As preparations ramp up for this year’s Nurses Week, it’s not too late to purchase gifts for your nurses! Consider showing your appreciation for your nurses by giving them some cutting-edge resources devoted to professional development.
The Preceptor Program Builder
The Preceptor Program Builder provides professional development staff the keys to creating successful preceptor programs in the healthcare environment.
The book provides a core design for developing preceptors that can be applied to any program and discipline where preceptors orient or transition new employees, students, or persons transitioning into a new role or position. This work invites all groups, disciplines, and professions to create a framework built on practical tools, definitions, principles, and concepts for training preceptors and building formal preceptorships.
Effective Preceptor Handbook for Nurses (10 Pack)
The Effective Preceptor Handbook for Nurses provides new preceptors with the evidence-based skills they need to build supportive one-on-one teaching and learning relationships with new nurses.
Nurse preceptors in training will learn how to access adult learning styles, validate competencies, develop critical feedback and evaluation skills, and gain confidence to successfully onboard and launch their preceptees. Preceptors will also be introduced to the idea of portfolio-building as a way to prepare for certification.
The Essential Preceptee Handbook (10 Pack)
The Essential Preceptee Handbook provides new members of staff with the guidance and support they need to build supportive one-on-one relationships with their preceptors and helps them acclimate to the work environment and culture.
In this invaluable and compact handbook, preceptees will evaluate how they learn and how to improve critical thinking, gain confidence in receiving and giving feedback, and develop the skills they need to successfully transition to service. This handbook is an essential part of any onboarding experience for new employees.
Discounts are available for bulk purchases. Contact customer service at 800-650-6787 for more information.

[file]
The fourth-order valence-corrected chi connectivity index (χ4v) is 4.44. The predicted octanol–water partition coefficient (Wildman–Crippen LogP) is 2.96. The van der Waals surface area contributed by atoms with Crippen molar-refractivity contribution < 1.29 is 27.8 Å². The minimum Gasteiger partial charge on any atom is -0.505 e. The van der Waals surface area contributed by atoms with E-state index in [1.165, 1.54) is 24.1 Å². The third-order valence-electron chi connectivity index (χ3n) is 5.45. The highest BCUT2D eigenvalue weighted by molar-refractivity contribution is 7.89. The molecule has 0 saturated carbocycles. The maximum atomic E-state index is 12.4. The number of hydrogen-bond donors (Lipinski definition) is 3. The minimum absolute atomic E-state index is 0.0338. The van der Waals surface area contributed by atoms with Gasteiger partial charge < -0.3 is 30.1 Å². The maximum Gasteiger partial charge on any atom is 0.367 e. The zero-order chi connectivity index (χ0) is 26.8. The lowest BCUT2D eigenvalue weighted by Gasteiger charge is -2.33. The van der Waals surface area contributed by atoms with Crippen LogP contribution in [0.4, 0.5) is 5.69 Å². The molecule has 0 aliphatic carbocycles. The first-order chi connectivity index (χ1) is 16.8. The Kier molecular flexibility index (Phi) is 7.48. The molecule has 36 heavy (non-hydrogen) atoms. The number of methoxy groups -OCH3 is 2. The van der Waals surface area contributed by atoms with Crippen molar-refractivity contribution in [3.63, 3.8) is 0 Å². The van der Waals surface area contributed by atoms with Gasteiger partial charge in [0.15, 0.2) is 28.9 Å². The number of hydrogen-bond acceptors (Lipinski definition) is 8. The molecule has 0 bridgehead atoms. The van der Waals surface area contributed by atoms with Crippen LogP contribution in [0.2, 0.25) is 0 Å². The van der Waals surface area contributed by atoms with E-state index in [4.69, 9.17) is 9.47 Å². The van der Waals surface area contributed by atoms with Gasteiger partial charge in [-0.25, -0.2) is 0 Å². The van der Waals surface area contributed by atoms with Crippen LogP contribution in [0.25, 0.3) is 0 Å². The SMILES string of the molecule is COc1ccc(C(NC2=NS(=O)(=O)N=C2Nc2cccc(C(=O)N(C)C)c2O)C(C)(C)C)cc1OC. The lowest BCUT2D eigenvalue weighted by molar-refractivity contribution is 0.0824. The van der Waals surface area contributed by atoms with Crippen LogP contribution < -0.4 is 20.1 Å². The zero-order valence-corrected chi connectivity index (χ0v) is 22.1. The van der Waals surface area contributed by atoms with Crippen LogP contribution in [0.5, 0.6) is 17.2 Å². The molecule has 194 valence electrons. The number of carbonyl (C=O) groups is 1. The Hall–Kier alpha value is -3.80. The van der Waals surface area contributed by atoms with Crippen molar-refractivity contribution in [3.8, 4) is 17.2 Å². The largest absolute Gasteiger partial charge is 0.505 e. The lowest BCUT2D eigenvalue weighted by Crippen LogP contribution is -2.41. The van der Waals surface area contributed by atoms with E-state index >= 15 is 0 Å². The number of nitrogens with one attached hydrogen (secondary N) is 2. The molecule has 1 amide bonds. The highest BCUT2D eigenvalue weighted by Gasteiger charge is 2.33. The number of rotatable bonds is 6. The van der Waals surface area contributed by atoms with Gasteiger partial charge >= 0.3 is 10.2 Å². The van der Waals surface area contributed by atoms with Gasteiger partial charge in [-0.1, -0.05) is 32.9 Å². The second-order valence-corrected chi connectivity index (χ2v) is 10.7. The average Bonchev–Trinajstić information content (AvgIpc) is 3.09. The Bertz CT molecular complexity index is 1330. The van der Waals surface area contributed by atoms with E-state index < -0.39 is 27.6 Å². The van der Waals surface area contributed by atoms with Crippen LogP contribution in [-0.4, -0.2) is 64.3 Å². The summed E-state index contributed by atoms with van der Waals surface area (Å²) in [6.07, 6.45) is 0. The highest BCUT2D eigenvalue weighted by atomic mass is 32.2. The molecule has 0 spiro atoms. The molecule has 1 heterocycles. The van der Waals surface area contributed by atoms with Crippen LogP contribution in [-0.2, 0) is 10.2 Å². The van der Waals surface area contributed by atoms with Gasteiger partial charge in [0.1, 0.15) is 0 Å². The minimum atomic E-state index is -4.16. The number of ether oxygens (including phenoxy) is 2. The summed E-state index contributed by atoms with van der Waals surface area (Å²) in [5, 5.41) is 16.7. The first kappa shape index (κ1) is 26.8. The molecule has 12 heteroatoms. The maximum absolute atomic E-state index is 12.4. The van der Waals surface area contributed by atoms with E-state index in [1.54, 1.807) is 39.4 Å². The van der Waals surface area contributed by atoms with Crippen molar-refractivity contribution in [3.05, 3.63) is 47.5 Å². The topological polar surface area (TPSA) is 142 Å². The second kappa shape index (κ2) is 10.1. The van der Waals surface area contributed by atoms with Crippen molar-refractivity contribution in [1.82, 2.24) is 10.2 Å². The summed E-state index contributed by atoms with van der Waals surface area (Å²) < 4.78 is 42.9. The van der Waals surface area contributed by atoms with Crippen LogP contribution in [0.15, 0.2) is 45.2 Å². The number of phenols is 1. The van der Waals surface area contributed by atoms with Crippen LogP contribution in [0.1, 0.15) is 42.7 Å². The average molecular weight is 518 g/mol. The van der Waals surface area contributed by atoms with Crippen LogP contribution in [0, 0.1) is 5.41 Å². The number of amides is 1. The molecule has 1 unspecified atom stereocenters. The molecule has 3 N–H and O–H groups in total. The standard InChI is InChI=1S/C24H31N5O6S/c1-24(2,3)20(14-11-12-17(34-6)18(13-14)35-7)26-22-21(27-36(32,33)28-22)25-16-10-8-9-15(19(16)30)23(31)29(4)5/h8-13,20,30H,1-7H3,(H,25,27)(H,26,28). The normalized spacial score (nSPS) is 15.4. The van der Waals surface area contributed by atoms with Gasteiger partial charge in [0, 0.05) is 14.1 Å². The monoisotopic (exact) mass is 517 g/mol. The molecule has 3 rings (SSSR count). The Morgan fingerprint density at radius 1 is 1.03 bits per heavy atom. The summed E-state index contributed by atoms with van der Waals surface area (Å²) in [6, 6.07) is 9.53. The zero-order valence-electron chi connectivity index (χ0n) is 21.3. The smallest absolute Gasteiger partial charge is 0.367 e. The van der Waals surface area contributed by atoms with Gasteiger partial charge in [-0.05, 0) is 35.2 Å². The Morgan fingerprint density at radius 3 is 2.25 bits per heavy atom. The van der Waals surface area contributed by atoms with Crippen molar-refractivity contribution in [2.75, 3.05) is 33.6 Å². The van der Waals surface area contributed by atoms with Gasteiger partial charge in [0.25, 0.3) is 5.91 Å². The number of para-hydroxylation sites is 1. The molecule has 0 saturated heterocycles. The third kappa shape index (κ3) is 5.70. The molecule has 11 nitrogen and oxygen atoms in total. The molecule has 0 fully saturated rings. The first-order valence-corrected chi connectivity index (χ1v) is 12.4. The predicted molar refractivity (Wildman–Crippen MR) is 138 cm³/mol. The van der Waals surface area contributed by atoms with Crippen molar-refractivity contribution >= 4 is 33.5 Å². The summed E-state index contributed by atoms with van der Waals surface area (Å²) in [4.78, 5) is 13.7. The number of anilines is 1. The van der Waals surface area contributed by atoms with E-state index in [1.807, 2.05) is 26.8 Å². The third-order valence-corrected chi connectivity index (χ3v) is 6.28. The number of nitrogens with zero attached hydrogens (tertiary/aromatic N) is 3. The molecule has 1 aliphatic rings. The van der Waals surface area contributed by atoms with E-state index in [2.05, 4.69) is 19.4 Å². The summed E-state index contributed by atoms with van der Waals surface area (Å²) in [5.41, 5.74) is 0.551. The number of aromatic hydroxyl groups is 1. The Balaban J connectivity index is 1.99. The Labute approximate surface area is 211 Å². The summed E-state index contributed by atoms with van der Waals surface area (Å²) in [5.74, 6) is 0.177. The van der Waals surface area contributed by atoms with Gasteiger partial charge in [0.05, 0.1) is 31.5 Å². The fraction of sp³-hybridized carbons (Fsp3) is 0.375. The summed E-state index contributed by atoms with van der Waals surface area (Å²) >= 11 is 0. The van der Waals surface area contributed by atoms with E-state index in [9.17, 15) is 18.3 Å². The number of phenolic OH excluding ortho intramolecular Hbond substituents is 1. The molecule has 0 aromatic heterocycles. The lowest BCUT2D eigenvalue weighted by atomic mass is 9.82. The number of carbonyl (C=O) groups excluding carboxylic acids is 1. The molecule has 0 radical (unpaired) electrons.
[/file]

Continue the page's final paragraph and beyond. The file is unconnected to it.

It is almost time to begin the celebrations for National Nurses Week, whose theme this year is “Nurses: Leading the Way.”
Each day during National Nurses Week, HCPro will be celebrating by offering exciting giveaways and special promotions. Keep an eye on your email for a chance to register to win!
Many managers and healthcare organizations enjoy rewarding nurses at this special time with a gift that treats, celebrates, or encourages their nursing staff. This year, consider the gift of professional development with a book from HCPro. Thank your staff with one of these nursing resources.
Provide professional support for nurses on the go
Quick-E Pro: Time Management: A Guide For Nurses by Debbie Buchwach, BSN, RN-BC
Give your staff the gift of less stress for National Nurses Week with these handy guides that are filled with real-world advice and designed to help nurses better manage their time, avoid burnout, and improve their work-life balance. Provide the coaching they need to develop and succeed with Quick-E! Pro Time Management: A Guide for Nurses. Click here for more information.
You might also be interested in:
Quick-E! Pro Scripting: A Guide for Nurses, which helps nurses communicate clearly and confidently with patients, physicians, and peers.
Quick-E! Pro: Evidence-Based Practice: A Guide for Nurses, which walks nurses through how to find evidence and critique literature and therefore make evidence-based practice a top priority for themselves and your organization.
As Nurses Week 2013 approaches, the Boston Globe has released its annual Salute to Nurses, which commends the nursing profession and allows hundreds of people to write in and celebrate nurses who have made a difference to them. Nurses from across Massachusetts were nominated by their colleagues, employers, and patients; some received multiple nominations.
Many of the letters applaud the nominated nurses for their compassion, dedication, knowledge, and professionalism. It is clear in reading the letters that the care the nurses provided left a lasting impression on those recommending them for a “salute.” Each letter serves as a reminder that nurses are ordinary people doing extraordinary work everyday, and it’s encouraging to see that work recognized and applauded.
How will your facility be celebrating Nurses Week?
The higher the levels of nurse understaffing, the greater the risk of infection among infants in neonatal intensive care units (NICU), according to a study published in the journal JAMA Pediatrics. Researchers examined data from more than 11,000 infants who spent at least three days in NICUs, as well as data on NICU staffing levels of registered nurses.
According to the study, nurse understaffing occurred for 32% of all infants in NICUs, and for 85% of infants who required higher levels of care. In many instances, approximately one additional nurse per ten infants overall, and one additional nurse per three infants requiring higher levels of care, would allow hospitals to meet minimum national staffing guidelines. Although researchers were able to show an association between NICU nursing staffing and infant infection rates, the study did not prove a cause-and-effect link.